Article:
Ruth. Jordan. Montana. You don't have to be a sports fan to recognize those names, and there's a very good reason for that. All three of these athletes made magic happen whenever they competed. Even more importantly, when the chips were down, you could still count on these guys to deliver.

In times of economic turmoil, wouldn't it be great to have a performer like that in your portfolio? Well, high-quality dividend payers can be just that kind of day-in and day-out all-star that you're looking for.

Build the next investing dynasty
These long-haul outperformers can help you build your fortune, as studies from investing gurus such as Jeremy Siegel have shown time and time again. At the same time, they can provide a solid defense against crazy market conditions. Finding them is the mission of our Motley Fool Income Investor service.

South Jersey Industries (NYSE:SJI), for example, has beaten the S&P 500 by 51 points since December 2006, and it’s currently rewarding investors with a 3.3% yield. Or consider Total (NYSE:TOT), which has topped the S&P by 45 points since December 2003, atop a current 6.0% yield. While these stocks happen to be Income Investor recommendations, you don't need to be a subscriber to get these great gains.

Identify new talent
With the help of Motley Fool CAPS, we'll search for the best dividend-paying stocks around. Here are several dividend picks that have also earned high ratings from the 130,000-plus members of our CAPS community:

Company

Yield

CAPS Rating (5 stars max.)

ExxonMobil (NYSE:XOM)

2.3%

****

Valero (NYSE:VLO)

3.4%

*****

Burlington Northern Santa Fe (NYSE:BNI)

2.7%

****

Nucor (NYSE:NUE)

3.7%

*****

Applied Materials (NASDAQ:AMAT)

2.2%

****

Sources: Capital IQ, a division of Standard & Poor's; Yahoo! Finance; and CAPS as of April 2. All yields listed are trailing and may not reflect recent corporate actions. 

If you like what you see, but want more, you can run this screen for yourself with CAPS' handy screener. While these are not formal recommendations, they're a great place to kick off further research and potentially add some dividend excellence to your portfolio. In fact, I'll even kick you off with some thoughts on ExxonMobil.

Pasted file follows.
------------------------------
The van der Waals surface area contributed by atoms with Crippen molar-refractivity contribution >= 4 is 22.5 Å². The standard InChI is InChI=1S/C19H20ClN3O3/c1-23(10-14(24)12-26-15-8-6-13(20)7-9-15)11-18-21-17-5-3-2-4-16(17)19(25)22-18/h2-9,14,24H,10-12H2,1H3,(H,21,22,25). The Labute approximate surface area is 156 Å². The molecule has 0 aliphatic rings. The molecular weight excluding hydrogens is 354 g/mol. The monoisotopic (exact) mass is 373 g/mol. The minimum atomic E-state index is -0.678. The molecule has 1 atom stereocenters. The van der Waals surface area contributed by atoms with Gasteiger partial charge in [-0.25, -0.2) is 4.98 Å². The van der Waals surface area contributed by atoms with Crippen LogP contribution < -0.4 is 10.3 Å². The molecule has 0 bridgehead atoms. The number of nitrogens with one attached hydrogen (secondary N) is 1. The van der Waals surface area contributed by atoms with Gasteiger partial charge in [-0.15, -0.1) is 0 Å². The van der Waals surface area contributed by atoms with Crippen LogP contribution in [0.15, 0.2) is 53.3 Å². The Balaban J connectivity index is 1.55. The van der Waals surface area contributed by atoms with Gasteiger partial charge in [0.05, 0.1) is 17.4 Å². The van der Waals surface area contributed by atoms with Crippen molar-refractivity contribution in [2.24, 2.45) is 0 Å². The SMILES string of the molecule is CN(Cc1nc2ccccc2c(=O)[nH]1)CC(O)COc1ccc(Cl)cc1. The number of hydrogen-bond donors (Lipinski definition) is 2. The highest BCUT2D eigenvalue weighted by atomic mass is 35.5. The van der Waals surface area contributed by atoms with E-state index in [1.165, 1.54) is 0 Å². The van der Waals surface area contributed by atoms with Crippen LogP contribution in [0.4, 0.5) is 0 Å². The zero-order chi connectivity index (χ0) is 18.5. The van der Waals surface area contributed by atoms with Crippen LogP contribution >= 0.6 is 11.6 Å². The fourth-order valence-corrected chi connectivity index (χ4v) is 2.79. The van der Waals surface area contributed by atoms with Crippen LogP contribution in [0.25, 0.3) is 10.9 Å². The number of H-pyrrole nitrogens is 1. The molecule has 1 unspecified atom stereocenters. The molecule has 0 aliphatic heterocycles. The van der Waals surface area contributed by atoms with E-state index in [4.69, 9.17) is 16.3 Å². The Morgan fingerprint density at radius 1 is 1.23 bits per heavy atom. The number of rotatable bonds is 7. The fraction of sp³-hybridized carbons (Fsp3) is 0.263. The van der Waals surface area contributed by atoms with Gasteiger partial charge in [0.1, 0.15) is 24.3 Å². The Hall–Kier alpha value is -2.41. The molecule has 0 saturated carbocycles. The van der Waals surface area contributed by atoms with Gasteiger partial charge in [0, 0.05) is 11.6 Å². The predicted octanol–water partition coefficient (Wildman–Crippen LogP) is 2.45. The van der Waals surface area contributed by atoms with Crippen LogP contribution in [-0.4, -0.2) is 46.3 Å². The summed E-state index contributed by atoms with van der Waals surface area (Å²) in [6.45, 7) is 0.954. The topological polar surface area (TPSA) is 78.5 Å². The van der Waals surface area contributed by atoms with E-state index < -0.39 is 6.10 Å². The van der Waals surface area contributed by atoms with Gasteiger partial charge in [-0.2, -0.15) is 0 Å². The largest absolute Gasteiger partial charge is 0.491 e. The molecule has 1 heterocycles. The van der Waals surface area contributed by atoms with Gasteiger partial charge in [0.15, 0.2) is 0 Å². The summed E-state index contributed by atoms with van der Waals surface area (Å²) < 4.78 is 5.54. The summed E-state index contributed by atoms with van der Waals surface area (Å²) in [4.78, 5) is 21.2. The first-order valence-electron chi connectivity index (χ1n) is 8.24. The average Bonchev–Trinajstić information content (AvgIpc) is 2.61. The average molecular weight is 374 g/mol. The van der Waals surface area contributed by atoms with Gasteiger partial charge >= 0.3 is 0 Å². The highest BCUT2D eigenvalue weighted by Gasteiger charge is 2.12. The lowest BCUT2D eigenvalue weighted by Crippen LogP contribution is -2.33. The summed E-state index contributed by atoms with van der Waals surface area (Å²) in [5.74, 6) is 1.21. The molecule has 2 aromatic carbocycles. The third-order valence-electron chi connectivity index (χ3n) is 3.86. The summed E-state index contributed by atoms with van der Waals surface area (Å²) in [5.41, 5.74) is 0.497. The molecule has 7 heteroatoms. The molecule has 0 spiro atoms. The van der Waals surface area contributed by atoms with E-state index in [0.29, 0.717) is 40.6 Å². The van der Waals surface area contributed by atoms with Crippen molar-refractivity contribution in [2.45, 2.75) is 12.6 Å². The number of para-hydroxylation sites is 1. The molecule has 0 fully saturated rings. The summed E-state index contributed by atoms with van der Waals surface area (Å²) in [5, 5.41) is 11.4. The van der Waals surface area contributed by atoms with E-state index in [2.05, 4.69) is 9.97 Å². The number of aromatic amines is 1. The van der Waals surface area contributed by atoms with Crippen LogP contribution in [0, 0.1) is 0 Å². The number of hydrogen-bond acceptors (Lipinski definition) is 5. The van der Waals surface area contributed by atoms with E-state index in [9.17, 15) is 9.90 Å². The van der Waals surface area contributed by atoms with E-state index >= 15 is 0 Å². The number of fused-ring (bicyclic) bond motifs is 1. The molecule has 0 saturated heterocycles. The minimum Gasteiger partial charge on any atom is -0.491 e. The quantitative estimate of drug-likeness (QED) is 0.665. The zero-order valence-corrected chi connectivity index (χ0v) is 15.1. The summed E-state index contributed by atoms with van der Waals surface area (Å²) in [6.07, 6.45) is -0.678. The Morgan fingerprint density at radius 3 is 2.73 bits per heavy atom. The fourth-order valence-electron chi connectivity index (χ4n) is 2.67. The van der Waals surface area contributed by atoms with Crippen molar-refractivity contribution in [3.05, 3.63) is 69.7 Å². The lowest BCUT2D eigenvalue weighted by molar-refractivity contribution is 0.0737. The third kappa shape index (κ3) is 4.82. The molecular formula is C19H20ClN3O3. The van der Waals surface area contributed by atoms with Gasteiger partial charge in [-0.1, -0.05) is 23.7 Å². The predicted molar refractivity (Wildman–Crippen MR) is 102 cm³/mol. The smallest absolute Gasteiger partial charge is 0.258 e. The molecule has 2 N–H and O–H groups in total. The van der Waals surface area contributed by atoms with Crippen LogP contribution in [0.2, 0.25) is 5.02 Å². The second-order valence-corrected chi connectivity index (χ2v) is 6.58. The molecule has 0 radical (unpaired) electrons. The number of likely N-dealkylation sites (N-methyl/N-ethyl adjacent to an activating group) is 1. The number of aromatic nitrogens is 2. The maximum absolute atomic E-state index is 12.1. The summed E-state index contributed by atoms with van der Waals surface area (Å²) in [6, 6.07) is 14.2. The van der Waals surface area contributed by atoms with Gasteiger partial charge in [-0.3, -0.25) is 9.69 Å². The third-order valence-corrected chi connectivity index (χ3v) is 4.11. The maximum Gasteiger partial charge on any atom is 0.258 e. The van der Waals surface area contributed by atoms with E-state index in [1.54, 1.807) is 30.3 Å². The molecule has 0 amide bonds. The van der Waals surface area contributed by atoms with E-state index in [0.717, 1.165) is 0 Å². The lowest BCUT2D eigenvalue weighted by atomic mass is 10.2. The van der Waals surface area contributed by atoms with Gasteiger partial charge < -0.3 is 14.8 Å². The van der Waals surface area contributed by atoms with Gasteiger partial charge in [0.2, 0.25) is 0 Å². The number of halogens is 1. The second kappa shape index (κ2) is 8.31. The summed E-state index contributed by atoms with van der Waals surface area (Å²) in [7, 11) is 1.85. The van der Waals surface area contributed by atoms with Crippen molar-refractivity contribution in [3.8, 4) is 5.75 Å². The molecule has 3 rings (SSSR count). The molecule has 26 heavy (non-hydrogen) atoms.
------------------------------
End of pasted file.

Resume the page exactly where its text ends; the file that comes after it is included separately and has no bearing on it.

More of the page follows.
Does my dividend have a glass jaw?
The last thing we want in a dividend-paying company is the risk that the company will fall off a cliff and have to pull back its dividend. This usually ends up being a double whammy, because not only do you lose your dividend payout, but many of the dividend-loving investors who own the stock will run for the hills, causing the stock price to fall.

With that in mind, there are three things I immediately tune into when kicking the tires of a dividend payer -- dividend history, balance-sheet strength, and cash flow. On the first criterion, Exxon has been paying dividends for a long, long time. While many companies can measure their dividend history in years, Exxon can do it in decades. Not only that, but the company also has a good record of boosting its payout -- over the past decade, it's upped its dividend every year at an average annual rate of 6.5%.

Exxon's financial statements only make the dividend look better. The company's balance sheet is flush with $32 billion in cash against around $9 billion in short- and long-term debt. As for where that cash comes from, the cash flow statement reveals that the company churns out a heck of a lot of cash from operations -- much more than it needs to invest in capital spending. In fact, the company has produced so much cash over the past few years that not only has it easily paid out its dividend, but it's also spent tens of billions on share buybacks.

What the bulls say
Jumping over to the CAPS community, CAPS All-Star Alex1963 recently became one of the nearly 6,000 members who have rated ExxonMobil an outperformer. Alex wrote: "Terrific cash position, excellent mgt & margins. I'm not worried long term about any change in US treatment for oil companies hurting them much."

Though I largely agree with Alex, it's also important to note that Exxon isn't exactly on easy street right now. Like all the other oil companies out there, Exxon is looking at oil and gasoline prices that are way down from the heights they reached last summer. Industry behemoth or not, that's going to hurt, and current analyst estimates reflect that – full-year 2009 earnings per share are expected to fall 47% from 2008.

During uncertain times, though, a stock like Exxon can be a stable performer to anchor a portfolio. The company's financial stability goes a long way when other companies are taking huge government bailouts. And though oil prices have been extremely volatile, oil will undoubtedly continue to be in demand for a long time.

Get into the action
You can check out who else has been bullish on these stocks, as well as chime in with your own thoughts, by heading over to CAPS. You may also want to check out a few of the other top-rated dividend payers above while you're there.

Dividend stocks could help you transform your portfolio from the Bad News Bears to the Dream Team. And really, could you argue with having Michael Jordan, Magic Johnson, and Sir Charles Barkley help your portfolio chalk up wins?

More CAPS Foolishness:

South Jersey Industries and Total SA are Motley Fool Income Investor selections. Try any of our Foolish newsletters today, free for 30 days.

Fool contributor Matt Koppenheffer does not own shares of any of the companies mentioned. You can check out the stocks he's keeping an eye on by visiting his CAPS portfolio. The Fool’s disclosure policy still hasn't gotten over the Fool's April Fool's prank.